Members of her church congregation raised funds for her to attend a music school for a year, and in 1955 she became the first African American singer to perform as a member of the Metropolitan Opera in New York City.

An acclaimed singer whose performance at the Lincoln Memorial in 1939 helped set the stage for the civil rights era, Marian Anderson was born on February 27, 1897, in Philadelphia, Pennsylvania.

The oldest of three girls, Anderson was just 6 years old when she became a choir member at the Union Baptist Church, where she earned the nickname “Baby Contralto.”

Her father, a coal and ice dealer, supported his daughter’s musical interests and, when Anderson was eight, bought her a piano. With the family unable to afford lessons, the prodigious Anderson taught herself.

At the age of 12, Anderson’s father died, leaving her mother to raise her three still-young girls.
His death, however, did not slow down Anderson’s musical ambitions.
She remained deeply committed to her church and its choir and rehearsed all the parts (soprano, alto, tenor and bass) in front of her family until she had perfected them.

Anderson’s commitment to her music and her range as a singer so impressed the rest of her choir that the church banded together and raised enough money, about $500, to pay for Anderson to train under Giuseppe Boghetti, a respected voice teacher.

Over her two years of studying with Boghetti, Anderson won a chance to sing at the Lewisohn Stadium in New York after entering a contest organized by the New York Philharmonic Society.

Other opportunities soon followed. In 1928, she performed at Carnegie Hall for the first time, and eventually embarked on a tour through Europe thanks to a Julius Rosenwald scholarship.

By the late 1930s, Anderson’s voice had made her famous on both sides of the Atlantic.
In the United States she was invited by President Roosevelt and his wife Eleanor to perform at the White House, the first African American ever to receive this honor.

Much of Anderson’s life would ultimately see her breaking down barriers for African-American performers. In 1955, for example, the gifted contralto singer became the first African American to perform as a member of the New York Metropolitan Opera.

Despite Anderson’s success, not all of America was ready to receive her talent. In 1939 her manager tried to set up a performance for her at Washington, D.C.’s Constitution Hall.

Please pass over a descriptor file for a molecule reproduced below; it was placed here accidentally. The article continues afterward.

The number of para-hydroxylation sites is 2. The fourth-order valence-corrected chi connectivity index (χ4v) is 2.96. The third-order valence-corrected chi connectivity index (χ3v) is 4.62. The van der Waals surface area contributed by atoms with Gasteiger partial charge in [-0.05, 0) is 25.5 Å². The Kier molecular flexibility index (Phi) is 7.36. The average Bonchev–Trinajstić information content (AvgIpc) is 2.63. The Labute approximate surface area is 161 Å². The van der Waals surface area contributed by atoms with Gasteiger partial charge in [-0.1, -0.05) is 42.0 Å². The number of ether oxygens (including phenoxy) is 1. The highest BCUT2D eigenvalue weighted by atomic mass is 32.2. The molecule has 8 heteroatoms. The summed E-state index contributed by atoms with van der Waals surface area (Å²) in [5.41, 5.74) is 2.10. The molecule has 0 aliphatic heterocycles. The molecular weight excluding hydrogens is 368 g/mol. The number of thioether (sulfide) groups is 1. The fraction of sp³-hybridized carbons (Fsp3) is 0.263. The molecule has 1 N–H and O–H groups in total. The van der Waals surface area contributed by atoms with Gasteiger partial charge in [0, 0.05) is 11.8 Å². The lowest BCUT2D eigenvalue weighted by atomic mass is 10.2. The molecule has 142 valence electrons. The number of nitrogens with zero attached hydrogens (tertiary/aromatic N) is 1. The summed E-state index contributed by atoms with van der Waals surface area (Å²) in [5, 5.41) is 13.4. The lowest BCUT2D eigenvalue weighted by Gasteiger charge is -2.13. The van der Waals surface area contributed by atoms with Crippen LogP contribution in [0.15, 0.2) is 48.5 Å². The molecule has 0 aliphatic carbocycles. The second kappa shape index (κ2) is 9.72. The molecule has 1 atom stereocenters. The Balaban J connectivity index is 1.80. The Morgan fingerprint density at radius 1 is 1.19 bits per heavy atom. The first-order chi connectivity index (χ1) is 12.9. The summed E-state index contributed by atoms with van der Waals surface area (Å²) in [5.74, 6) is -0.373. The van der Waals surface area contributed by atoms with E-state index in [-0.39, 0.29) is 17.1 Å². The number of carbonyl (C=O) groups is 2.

But the owners of the hall, the Daughters of the American Revolution informed Anderson and her manager that no dates were available.
That was far from the truth.
The real reason for turning Anderson away lay in a policy put in place by the D.A.R. that committed the hall to being a place strictly for white performers.

When word leaked out to the public about what had happened, an uproar ensued, led in part by Eleanor Roosevelt, who invited Anderson to perform instead at the Lincoln Memorial on Easter Sunday. In front of a crowd of more than 75,000, Anderson offered up a riveting performance that was broadcast live for millions of radio listeners.

Over the next several decades of her life, Anderson’s stature only grew. In 1961 she performed the national anthem at President John F. Kennedy’s inauguration.
Two years later, Kennedy honored the singer with the Presidential Medal of Freedom.

After retiring from performing in 1965, Anderson set up her life on her farm in Connecticut. In 1991, the music world honored her with a Grammy Award for Lifetime Achievement.

Her final years were spent in Portland, Oregon, where she’d moved in with her nephew. She died there of natural causes on April 8, 1993.

Courtesy of Smithsonian National Museum of African American History and Culture


Marian (center front) with her mother and sisters (circa 1910).

Photo credit: Owlcation


Marian Anderson 1898, Philadelphia, Pennsylvania Photographer: Strawbridge & Clothier Photographic Studios


Marian Anderson, ca. 1936 New York, New York Photographer: D’Arlene


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Posted by on February 27, 2018 in Contraltos


MARIE GOETZE, Contralto * 02 November 1865, Berlin + 18 February 1922, Berlin;


Marie Goetze (02 November 1865, Berlin – 18 February 1922, Berlin) was a German contralto.
She made her debut in 1884 at the Berlin Kroll Opera as Azucena in the “Troubadour”. In the same year she was committed to the Berlin Court Opera, where she remained until 1886. In 1886-1890 she sang at the City Theater (opera house) of Hamburg, where she immediately had a sensational success in her first role, the Carmen. In the season 1890-1891 she appeared at the Metropolitan Opera New York.


as Brangäne


as Ortrud


as Adriano

Goetze_Adriano (1)

as Adriano


as Dalila


as Dalila


as Carmen Hamburg


as Fides in Le Prophete



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Posted by on February 18, 2018 in Contraltos